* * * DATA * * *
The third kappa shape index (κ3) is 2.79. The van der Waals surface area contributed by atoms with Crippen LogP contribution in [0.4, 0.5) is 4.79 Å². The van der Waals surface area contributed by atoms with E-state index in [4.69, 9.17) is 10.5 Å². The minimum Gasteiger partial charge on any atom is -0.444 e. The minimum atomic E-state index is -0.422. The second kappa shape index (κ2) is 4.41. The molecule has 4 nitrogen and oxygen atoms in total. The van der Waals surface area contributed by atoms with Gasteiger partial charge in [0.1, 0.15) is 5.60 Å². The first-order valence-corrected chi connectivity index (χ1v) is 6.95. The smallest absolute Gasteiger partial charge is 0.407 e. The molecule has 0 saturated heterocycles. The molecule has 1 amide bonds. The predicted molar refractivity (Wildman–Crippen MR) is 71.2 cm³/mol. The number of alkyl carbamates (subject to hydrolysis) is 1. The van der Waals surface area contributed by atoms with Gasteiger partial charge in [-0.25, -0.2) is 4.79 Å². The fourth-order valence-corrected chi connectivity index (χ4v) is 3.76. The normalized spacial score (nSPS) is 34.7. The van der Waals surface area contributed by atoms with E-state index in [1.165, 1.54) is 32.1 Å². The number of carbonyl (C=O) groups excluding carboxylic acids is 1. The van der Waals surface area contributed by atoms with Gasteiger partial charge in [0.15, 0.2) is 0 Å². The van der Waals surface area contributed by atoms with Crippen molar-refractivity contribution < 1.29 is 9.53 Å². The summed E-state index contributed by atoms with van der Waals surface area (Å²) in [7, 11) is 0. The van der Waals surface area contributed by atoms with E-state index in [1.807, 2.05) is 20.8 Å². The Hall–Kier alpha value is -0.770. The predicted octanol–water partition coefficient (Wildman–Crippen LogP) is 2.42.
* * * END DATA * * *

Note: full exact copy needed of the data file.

The third kappa shape index (κ3) is 2.79. The van der Waals surface area contributed by atoms with Crippen LogP contribution in [0.4, 0.5) is 4.79 Å². The van der Waals surface area contributed by atoms with E-state index in [4.69, 9.17) is 10.5 Å². The minimum Gasteiger partial charge on any atom is -0.444 e. The minimum atomic E-state index is -0.422. The second kappa shape index (κ2) is 4.41. The molecule has 4 nitrogen and oxygen atoms in total. The van der Waals surface area contributed by atoms with Gasteiger partial charge in [0.1, 0.15) is 5.60 Å². The first-order valence-corrected chi connectivity index (χ1v) is 6.95. The smallest absolute Gasteiger partial charge is 0.407 e. The molecule has 0 saturated heterocycles. The molecule has 1 amide bonds. The predicted molar refractivity (Wildman–Crippen MR) is 71.2 cm³/mol. The number of alkyl carbamates (subject to hydrolysis) is 1. The van der Waals surface area contributed by atoms with Gasteiger partial charge in [-0.25, -0.2) is 4.79 Å². The fourth-order valence-corrected chi connectivity index (χ4v) is 3.76. The normalized spacial score (nSPS) is 34.7. The van der Waals surface area contributed by atoms with E-state index in [1.165, 1.54) is 32.1 Å². The number of carbonyl (C=O) groups excluding carboxylic acids is 1. The van der Waals surface area contributed by atoms with Gasteiger partial charge in [0.15, 0.2) is 0 Å². The van der Waals surface area contributed by atoms with Crippen molar-refractivity contribution < 1.29 is 9.53 Å². The summed E-state index contributed by atoms with van der Waals surface area (Å²) in [7, 11) is 0. The van der Waals surface area contributed by atoms with E-state index in [1.807, 2.05) is 20.8 Å². The Hall–Kier alpha value is -0.770. The predicted octanol–water partition coefficient (Wildman–Crippen LogP) is 2.42.